A portrait of one working class family living in north Philly over the course of nearly a decade, Jonathan Olshefski’s debut, Quest, strives to demonstrate the power and inner workings of an engaged community through the perspective of the Rainey family, but the documentary’s framing device is both its greatest success and biggest failure, giving the film a scattershot focus despite its ambitions. Quest couldn’t be more relevant to national conversations about poverty and gun violence in its empathy for marginalized communities, and boots-on-the-ground understanding of the effects of shootings, but as a whole, it lacks the context to be able to effectively communicate the scope of these problems beyond a personal level.
At its best, Olshefski’s film delves into the lives of the Rainey family with an intimacy that can only emerge from years of filming. The camera listens intently to the Rainey’s hopes for their future, their dashed dreams, their near-death experiences, all while showing pivotal life experiences like a daughter moving from middle school into high school, and the trials of trying to provide for a family. Beginning in 2008 on the eve of Barack Obama’s presidency as signs line every yard, Christopher “Quest” Rainey and his family watch Obama speak about renewed hope for the nation. The film occasionally indicates the passage of time through news footage of events like the Newtown shooting, the rise of Donald Trump, alongside random details, but these intermittent period contextualizations are representative of the documentary’s overreach.
In contrast to comparably framed films like Michael Apted’s Up series, which foreground the experiences of the people over the time period, Quest falls into a middle ground. It first focuses on the family unit as a representation of the suburb before opening up with visible discomfort to address more universal issues, after a traumatic event involving one of the family members about halfway through the film. That need to adapt only adds to its disjointed nature as it moves between small-scale drama in the family, and the larger issues that face the community. Characters and plots regularly fall by the wayside, only to be returned to without knowledge of what happened in their absence. And as such, there’s multiple times where it’s unclear whether it’s been a week, a month, or a year since we’ve seen the family.
That’s an unfortunate issue as the family on their own are such rich subjects without the weighty subtext. The lead, Christopher, works odd jobs in the morning, and moonlights as an influential hip-hop producer. Seen as an elder statesman by young rappers in the area, Christopher owns a studio and label where he fosters young and old talent, and does everything he can to keep kids off the streets. His role as a producer also leads to digressions with an older promising rapper, Price, who has now lapsed into alcoholism.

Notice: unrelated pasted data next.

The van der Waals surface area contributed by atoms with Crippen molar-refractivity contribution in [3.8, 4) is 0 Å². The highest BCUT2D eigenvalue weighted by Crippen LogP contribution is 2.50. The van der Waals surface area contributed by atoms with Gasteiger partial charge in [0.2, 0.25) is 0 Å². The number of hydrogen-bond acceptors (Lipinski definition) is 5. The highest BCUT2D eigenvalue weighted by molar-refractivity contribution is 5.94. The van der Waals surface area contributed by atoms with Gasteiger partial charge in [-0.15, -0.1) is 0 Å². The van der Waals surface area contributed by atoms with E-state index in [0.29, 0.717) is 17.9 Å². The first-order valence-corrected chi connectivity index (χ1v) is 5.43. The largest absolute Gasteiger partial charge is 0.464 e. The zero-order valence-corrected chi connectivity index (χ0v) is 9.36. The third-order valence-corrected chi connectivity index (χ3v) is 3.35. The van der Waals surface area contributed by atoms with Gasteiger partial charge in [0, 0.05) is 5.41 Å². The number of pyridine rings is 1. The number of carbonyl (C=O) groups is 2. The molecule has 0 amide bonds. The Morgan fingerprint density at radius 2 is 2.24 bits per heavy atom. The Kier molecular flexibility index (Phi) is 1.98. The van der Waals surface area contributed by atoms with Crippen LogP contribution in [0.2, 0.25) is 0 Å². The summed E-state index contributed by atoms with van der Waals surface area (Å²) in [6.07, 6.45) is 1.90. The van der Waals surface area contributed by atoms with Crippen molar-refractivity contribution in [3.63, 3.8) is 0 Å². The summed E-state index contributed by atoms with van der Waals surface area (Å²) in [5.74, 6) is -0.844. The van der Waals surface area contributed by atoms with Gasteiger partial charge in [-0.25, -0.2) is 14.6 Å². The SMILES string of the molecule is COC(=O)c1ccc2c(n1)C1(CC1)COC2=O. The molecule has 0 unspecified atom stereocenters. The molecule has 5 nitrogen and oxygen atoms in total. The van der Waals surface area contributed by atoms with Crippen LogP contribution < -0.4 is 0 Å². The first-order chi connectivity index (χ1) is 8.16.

His wife, Christine’a, is equally involved in the community, working long hours at a local homeless shelter, but her main interest is her family’s well-being. For Christopher and Christine’a, their greatest goals as parents is to not have to pass down struggle to their barely adult son and teenage daughter. Patricia, their daughter, begins the film as a middle schooler, but by the end, she’s fully immersed into her teenage years, and all the awkwardness, anxiety, and joy that comes with that time period.
Christopher is a strong subject, and confident and articulate in how he wants to address each situation that comes his way. Whether he’s talking about his perspective growing up with crack or how to handle his son – who’s trying to balance a new job, chemotherapy, and an infant son – he comes across as an authority on his home, and that confidence transfers over to the film as a whole.
Quest remains engaging, but the bitter reality of cinematic drama is that the film considerably picks up as an avalanche of misfortune befalls the Rainey family, culminating in the aforementioned trauma. In those moments, it effectively captures the way a tight-knit neighborhood processes tragedy through the disparate responses from neighbors and family, and their initiative to come together. In particular, Olshefki’s footage illustrates a community’s historical familiarity with violence, and their resilience in the face of these situations.
The second and third act considerably change focus as Christopher and his neighborhood became more active advocates against violence in the community, but the film rarely feels like it gives enough time to watching Christopher march, or how he tries to engage with representatives. By the third act, Quest slips father and away from its original intentions, giving a post-mortem of each of the subjects, before abruptly ending. There’s a great documentary in Quest, but this is a case of a film that’s trying to cover too many things, and thus only muddles its own intentions.
Quest premiered at the Sundance Film Festival and opens on December 8.